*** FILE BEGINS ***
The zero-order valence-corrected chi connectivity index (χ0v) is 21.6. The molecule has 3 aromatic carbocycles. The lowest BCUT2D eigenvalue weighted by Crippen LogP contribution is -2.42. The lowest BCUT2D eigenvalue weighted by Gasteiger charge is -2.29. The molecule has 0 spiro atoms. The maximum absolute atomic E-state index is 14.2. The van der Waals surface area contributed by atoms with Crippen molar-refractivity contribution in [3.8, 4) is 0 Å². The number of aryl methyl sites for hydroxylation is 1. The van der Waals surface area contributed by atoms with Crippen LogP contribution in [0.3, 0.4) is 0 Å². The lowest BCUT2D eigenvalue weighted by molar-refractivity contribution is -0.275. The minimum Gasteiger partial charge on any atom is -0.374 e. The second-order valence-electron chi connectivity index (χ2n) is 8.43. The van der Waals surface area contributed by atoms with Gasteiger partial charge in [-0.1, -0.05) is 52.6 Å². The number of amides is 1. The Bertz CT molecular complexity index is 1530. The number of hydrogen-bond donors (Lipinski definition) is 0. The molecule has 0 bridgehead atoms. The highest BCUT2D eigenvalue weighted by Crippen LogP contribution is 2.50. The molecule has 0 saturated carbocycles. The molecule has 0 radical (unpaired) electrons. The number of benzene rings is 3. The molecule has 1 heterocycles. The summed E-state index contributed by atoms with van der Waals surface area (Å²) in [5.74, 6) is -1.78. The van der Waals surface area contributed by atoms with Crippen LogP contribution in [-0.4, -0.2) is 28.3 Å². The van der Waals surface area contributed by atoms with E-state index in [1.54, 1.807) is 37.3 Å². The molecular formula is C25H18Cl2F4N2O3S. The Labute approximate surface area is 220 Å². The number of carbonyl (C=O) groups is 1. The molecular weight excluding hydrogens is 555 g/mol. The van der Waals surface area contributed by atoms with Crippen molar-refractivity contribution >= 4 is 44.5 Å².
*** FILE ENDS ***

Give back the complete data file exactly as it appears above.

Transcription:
The zero-order valence-corrected chi connectivity index (χ0v) is 21.6. The molecule has 3 aromatic carbocycles. The lowest BCUT2D eigenvalue weighted by Crippen LogP contribution is -2.42. The lowest BCUT2D eigenvalue weighted by Gasteiger charge is -2.29. The molecule has 0 spiro atoms. The maximum absolute atomic E-state index is 14.2. The van der Waals surface area contributed by atoms with Crippen molar-refractivity contribution in [3.8, 4) is 0 Å². The number of aryl methyl sites for hydroxylation is 1. The van der Waals surface area contributed by atoms with Crippen LogP contribution in [0.3, 0.4) is 0 Å². The lowest BCUT2D eigenvalue weighted by molar-refractivity contribution is -0.275. The minimum Gasteiger partial charge on any atom is -0.374 e. The second-order valence-electron chi connectivity index (χ2n) is 8.43. The van der Waals surface area contributed by atoms with Gasteiger partial charge in [-0.1, -0.05) is 52.6 Å². The number of amides is 1. The Bertz CT molecular complexity index is 1530. The number of hydrogen-bond donors (Lipinski definition) is 0. The molecule has 0 bridgehead atoms. The highest BCUT2D eigenvalue weighted by Crippen LogP contribution is 2.50. The molecule has 0 saturated carbocycles. The molecule has 0 radical (unpaired) electrons. The number of benzene rings is 3. The molecule has 1 heterocycles. The summed E-state index contributed by atoms with van der Waals surface area (Å²) in [5.74, 6) is -1.78. The van der Waals surface area contributed by atoms with Crippen LogP contribution in [-0.4, -0.2) is 28.3 Å². The van der Waals surface area contributed by atoms with E-state index in [1.54, 1.807) is 37.3 Å². The molecular formula is C25H18Cl2F4N2O3S. The Labute approximate surface area is 220 Å². The number of carbonyl (C=O) groups is 1. The molecular weight excluding hydrogens is 555 g/mol. The van der Waals surface area contributed by atoms with Crippen molar-refractivity contribution >= 4 is 44.5 Å².